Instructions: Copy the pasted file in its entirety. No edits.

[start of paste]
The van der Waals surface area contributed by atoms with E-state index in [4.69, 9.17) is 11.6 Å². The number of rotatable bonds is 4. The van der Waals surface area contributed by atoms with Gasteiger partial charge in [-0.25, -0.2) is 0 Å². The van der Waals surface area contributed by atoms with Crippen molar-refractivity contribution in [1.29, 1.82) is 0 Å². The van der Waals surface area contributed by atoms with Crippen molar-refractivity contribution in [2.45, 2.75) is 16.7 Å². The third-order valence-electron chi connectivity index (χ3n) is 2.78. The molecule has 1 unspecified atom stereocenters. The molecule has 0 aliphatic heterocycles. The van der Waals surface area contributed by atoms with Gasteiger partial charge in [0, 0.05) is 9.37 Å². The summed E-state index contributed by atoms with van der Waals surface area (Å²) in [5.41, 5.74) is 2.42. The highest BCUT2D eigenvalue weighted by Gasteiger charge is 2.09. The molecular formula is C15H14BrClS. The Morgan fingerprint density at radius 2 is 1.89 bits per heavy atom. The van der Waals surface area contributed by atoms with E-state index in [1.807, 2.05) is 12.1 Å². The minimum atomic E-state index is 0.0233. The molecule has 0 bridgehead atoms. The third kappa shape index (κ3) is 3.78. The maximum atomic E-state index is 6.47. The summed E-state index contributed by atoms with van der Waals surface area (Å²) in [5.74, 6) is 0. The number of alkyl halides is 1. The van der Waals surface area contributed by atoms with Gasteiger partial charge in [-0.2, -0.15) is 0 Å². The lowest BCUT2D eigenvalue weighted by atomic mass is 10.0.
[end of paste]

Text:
The van der Waals surface area contributed by atoms with E-state index in [4.69, 9.17) is 11.6 Å². The number of rotatable bonds is 4. The van der Waals surface area contributed by atoms with Gasteiger partial charge in [-0.25, -0.2) is 0 Å². The van der Waals surface area contributed by atoms with Crippen molar-refractivity contribution in [1.29, 1.82) is 0 Å². The van der Waals surface area contributed by atoms with Crippen molar-refractivity contribution in [2.45, 2.75) is 16.7 Å². The third-order valence-electron chi connectivity index (χ3n) is 2.78. The molecule has 1 unspecified atom stereocenters. The molecule has 0 aliphatic heterocycles. The van der Waals surface area contributed by atoms with Gasteiger partial charge in [0, 0.05) is 9.37 Å². The summed E-state index contributed by atoms with van der Waals surface area (Å²) in [5.41, 5.74) is 2.42. The highest BCUT2D eigenvalue weighted by Gasteiger charge is 2.09. The molecular formula is C15H14BrClS. The Morgan fingerprint density at radius 2 is 1.89 bits per heavy atom. The van der Waals surface area contributed by atoms with E-state index in [1.807, 2.05) is 12.1 Å². The minimum atomic E-state index is 0.0233. The molecule has 0 bridgehead atoms. The third kappa shape index (κ3) is 3.78. The maximum atomic E-state index is 6.47. The summed E-state index contributed by atoms with van der Waals surface area (Å²) in [5.74, 6) is 0. The number of alkyl halides is 1. The van der Waals surface area contributed by atoms with Gasteiger partial charge in [-0.2, -0.15) is 0 Å². The lowest BCUT2D eigenvalue weighted by atomic mass is 10.0.